From 2008 till 2014 I worked on book titled Reading the Landscape, which discusses the worldwide deforestation of primary forests and the current rearrangement of our understanding of nature.

In my work I combine my personal and artistic approach with documentary intention and socio-cultural questions. Photography should have something to say about the present. Yet, only the eyes perceive the meaning of my work and therefore the viewer is challenged to “read the landscape” with me.

My landscape photographs are presented worldwide at international photography festivals, museums, and galleries, and they can be found in numerous private and public collections. In Germany I am represented by Gallery f5,6; my Austrian Gallery is the Gallerie Ruzicska, and in the Netherlands I am represented by the Wouter van Leuwen Gallery.

Human overpopulation is causing resources like food, energy, raw materials, land and water to become increasingly scarce. The earth we live on, though, only offers limited space for this growth. In the future, the international community will be forced to join together to solve these growing problems. Unfortunately, we still have a long way to go in working together globally. At the same time, the consequences of overpopulation are becoming visible ever more clearly and readily throughout the world. The signs that can be found in landscapes are what interest me. I try to produce images that act as poetic images and documentation of processes at the same time and are relevant to all of us.

These projects show different signs of powerful changes in the world.

  • Nhu Xuan Hua: Tropism
    Publication
    Area Books
    International
    Nhu Xuan Hua delved into the power of memories in a piece of work titled Tropism, Consequences of a Displaced Memory. The work gives a face to those tropisms that describe spontaneous and automatic reactions initiated by vivid emotions in response to primarily needs or past events in life. Based on archival pictures from her family, the digital intervention interprets these memories through a new angle, exploring the effect of dissipation generated by time passing and driven by the forces of an inherited memory. (more…)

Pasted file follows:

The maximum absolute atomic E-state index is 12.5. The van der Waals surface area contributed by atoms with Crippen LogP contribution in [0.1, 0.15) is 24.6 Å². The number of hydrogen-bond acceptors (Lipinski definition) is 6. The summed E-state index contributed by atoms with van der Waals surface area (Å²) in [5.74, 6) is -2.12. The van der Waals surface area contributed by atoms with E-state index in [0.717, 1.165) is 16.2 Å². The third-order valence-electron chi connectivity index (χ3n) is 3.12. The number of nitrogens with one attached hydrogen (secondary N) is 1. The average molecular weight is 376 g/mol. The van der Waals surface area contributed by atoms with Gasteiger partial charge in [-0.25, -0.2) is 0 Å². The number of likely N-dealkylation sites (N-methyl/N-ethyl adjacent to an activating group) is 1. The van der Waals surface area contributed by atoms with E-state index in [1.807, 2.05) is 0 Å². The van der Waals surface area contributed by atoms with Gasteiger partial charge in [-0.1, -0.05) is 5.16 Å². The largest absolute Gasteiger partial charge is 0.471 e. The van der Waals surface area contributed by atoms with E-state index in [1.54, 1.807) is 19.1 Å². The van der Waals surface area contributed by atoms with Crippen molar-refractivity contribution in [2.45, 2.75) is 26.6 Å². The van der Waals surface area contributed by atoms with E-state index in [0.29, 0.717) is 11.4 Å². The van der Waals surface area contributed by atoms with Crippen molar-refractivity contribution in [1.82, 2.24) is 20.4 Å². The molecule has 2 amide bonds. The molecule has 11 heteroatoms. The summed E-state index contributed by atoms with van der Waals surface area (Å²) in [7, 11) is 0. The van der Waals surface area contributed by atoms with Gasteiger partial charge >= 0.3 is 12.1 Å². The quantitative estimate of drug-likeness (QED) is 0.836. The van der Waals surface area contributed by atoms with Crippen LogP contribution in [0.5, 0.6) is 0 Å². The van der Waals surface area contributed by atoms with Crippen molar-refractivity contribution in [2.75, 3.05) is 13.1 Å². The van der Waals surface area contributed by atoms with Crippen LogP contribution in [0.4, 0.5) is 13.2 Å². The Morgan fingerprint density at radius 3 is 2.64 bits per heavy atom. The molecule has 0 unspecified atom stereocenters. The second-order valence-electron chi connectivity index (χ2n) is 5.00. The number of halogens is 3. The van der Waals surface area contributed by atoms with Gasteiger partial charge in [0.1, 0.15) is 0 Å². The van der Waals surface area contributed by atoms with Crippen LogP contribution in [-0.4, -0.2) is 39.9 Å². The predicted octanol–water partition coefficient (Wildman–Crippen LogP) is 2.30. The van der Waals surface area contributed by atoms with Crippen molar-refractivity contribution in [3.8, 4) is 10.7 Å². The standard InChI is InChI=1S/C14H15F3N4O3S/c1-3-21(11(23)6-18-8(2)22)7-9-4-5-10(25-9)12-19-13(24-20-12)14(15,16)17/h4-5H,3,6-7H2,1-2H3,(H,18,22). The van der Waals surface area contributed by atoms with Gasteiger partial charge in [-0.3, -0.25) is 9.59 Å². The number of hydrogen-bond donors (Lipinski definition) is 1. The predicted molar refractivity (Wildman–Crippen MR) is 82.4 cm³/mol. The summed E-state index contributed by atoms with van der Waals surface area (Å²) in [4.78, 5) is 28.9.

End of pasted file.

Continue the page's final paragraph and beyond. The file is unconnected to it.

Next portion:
• Fumi Nagasaka: Dora, Yerkwood, Walker County, Alabama
    Publication
    Gost
    International
    During the 2016 US Presidential elections Japanese photographer, Fumi Nagasaka, became intrigued by the rural and southern USA. She had lived in New York City for a decade but despite travelling the world, had yet to visit the rest of the US. All this changed when her friend, Tanya Rouse, invited her to her hometown of Dora, Alabama. Nagasaka continued to visit Dora over several years, gradually building a photographic archive of her visits. (more…)
  • Justinien Tribillon: Visible upon Breakdown
    Publication
    Spector Books
    International
    The space in which we live is determined by currents, by transitions. However, we are so used to moving around in this hypermodern world that we don’t even notice the currents that make up our lives. They are invisible, hidden in plain sight – until they collapse. The war in Ukraine is preventing the export of wheat, Covid-19 and timber shortages are making themselves felt in construction projects all over the world: These events are not just human tragedies, they are also an urgent reminder of global dependencies. (more…)
  • Calida Rawles: Away with the Tides
    Publication
    DelMonico Books
    International
    Merging hyperrealism, poetic abstraction and the cultural and historical symbolisms of water, Los Angeles–based artist Calida Rawles (born 1976) creates unique portraits of Black bodies submerged in and interacting with bright, mysterious bodies of water. The water, itself a sort of character within the paintings, functions as an element that signifies both physical and spiritual healing, as well as historical trauma and racial exclusion. (more…)
  • Gregory Crewdson: Retrospective
    May 29 – Sep 8, 2024
    Albertina
    Wien, Austria
    Gregory Crewdson (*1962, Brooklyn) is one of the world’s most renowned photographers. Since the mid-1980s, Crewdson has been using the backdrop of small American towns and film sets to create, like a director, technically brilliant and colourfully seductive photographs that focus on human isolation and the abysses of society. The enigmatic scenes self-reflexively raise questions about the boundary between fact and fiction but can also be related to socio-political developments. (more…)